Westworld's Plot Is Confusing — Here's What You Need To Remember

I recently joked to a friend that the creative process behind "Westworld" at this stage is just showrunners Lisa Joy and Jonathan Nolan constantly trying to out-galaxy-brain the rest of the world. (Then again, it's not not that.) No longer content to be a mystery-box series, each batch of episodes since season 1 has been a confounding mystery box built upon another mystery box. The fact it only airs every two years makes it all the harder to remember how "Westworld" even got to where it is in any given season. In our era of Too Much Content, two years might as well be five, adjusting for inflation.

Still, if you hadn't checked out prior to season 4, it's likely because you're more charmed than put-off by the show going out of its way to make its plot confusing. There's also something agreeable about the way the series refuses to hold its audience's hand, revisiting minor story threads and characters with the unearned confidence that those watching at home will readily recall them or grasp their importance (although it might just be the sickos like me who get a kick out of this). This has been all the more true of season 4. The events of season 3 would've been hard enough to remember even if it hadn't aired near the start of the pandemic — a period that's a blur for most people, regardless of their TV viewing habits.

With that in mind, let's break down the big things you need to know to keep up with the plot in "Westworld" season 4.

I, Robot, you Dolores

By this point, it's less a question of which characters are hosts (or robots) on "Westworld" than it is one of which characters are not hosts, so far as we know.

Leading the way for Team Human heading into season 4 is Caleb Nichols (Aaron Paul), the military veteran turned construction worker who teamed up with Dolores (Evan Rachel Wood) in season 3 to take down the quantum computer system Rehoboam and prevent it from controlling the fate of the human population. In order to do that, however, Dolores had to be linked to Rehoboam, causing her to be destroyed when Caleb had the system erase itself. Hence the mystery in season 4 involving Christina (also Wood), a person who writes stories for non-playable characters in video games and looks just like Dolores, yet seems to be human (or, at the very least, thinks she is).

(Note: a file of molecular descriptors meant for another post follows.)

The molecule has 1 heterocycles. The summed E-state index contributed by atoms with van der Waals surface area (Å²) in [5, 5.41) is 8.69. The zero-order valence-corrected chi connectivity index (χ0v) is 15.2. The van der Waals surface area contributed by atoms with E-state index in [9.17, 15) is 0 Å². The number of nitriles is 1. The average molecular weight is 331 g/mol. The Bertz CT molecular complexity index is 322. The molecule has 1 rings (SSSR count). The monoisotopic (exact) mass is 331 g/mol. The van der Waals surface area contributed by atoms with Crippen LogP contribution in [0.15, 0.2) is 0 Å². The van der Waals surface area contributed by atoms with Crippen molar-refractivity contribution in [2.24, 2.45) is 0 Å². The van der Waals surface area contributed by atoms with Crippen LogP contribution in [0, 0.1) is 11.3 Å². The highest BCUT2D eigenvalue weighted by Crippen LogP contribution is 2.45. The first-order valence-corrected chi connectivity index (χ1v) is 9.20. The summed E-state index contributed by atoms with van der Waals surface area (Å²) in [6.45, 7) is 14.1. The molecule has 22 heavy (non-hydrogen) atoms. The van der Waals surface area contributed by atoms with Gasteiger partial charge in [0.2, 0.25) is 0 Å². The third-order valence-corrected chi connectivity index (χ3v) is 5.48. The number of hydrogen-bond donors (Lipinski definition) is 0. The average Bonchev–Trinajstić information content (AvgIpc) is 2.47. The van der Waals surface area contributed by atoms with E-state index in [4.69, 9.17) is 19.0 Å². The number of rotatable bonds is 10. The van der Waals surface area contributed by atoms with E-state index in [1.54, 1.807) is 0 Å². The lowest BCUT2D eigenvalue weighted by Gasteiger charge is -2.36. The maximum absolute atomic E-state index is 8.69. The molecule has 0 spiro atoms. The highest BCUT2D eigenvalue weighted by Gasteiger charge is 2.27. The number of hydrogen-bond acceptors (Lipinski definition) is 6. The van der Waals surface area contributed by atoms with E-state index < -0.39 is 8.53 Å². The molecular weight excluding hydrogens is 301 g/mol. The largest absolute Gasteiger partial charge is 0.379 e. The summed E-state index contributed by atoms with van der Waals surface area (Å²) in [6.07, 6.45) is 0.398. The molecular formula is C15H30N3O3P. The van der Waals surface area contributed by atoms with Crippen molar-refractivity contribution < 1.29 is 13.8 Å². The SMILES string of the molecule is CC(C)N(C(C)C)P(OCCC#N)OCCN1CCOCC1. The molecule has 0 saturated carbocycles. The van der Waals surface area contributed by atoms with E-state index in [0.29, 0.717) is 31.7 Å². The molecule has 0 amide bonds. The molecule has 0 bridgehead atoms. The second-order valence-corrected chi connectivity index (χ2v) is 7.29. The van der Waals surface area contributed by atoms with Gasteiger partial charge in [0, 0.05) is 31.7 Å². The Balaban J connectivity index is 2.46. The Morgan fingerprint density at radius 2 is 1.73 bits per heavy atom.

Outside of Caleb, though, most of the main characters on "Westworld" are either hosts like Maeve (Thandiwe Newton), Clementine (Angela Sarafyan), and Stubbs (Luke Hemsworth), or hosts modeled after dead people, as is the case with Bernard (Jeffrey Wright). Here's where things get a little confusing. William, aka The Man in Black (Ed Harris), was seemingly killed and replaced by a host at the end of season 3. As it turns out, though, he's still alive in season 4 and being held captive while the Man in Black host wreaks havoc out in the world.

As for who's pulling the strings on the Man in Black host and keeping William prisoner? That would be the host version of deceased Delos executive Charlotte Hale (Tessa Thompson), whose mind is actually a copy of Dolores', but ended up developing her own unique identity and agenda by the end of season 3.

Where have all the (host) cowboys gone?

After Dolores led the hosts of Westworld in an uprising against their human overlords and the park's guests in season 1, "Westworld" season 2 ended with most of the park's hosts — including the Ghost Nation elder Akecheta (Zahn McClarnon) — uploading their minds to a digital haven known as the Sublime (or as it's been called on the show, "robot heaven"). By the end of season 3, Bernard learned Dolores had left him and his surprise ally Stubbs a key to access the Sublime under the belief Bernard would travel there and find a way to save humanity, rather than merely delay its downfall like Rehoboam.

Maeve, who was prevented from entering the Sublime with her daughter in season 2, spent much of season 3 caught up in the war between Dolores and Engerraund Serac (Vincent Cassel), the richest man in the world and co-creator of Rehoboam. After several twists and turns, including the permanent death of Maeve's host lover Hector (Rodrigo Santoro), Maeve teamed up with Dolores and Caleb to stop Serac and destroy Rehoboam. Amidst the chaos, Maeve's co-worker at the Mariposa Saloon in Westworld, Clementine, escaped into the world, only for the Man in Black host to find her, kill her, and re-program her near the start of season 4.

Finally, remember Teddy (James Marsden), Dolores' host lover in Westworld? He's been dead since the end of season 2, with the Westworld park having (for a while) shut down after Dolores' violent revolution. But with the introduction of a mysterious figure who looks exactly like Teddy, the reveal of a brand-new "themed" park, and the hosts now running the show at Delos, all's not so quiet on the "Westworld" front in season 4.

New episodes of "Westworld" drop Sundays on HBO.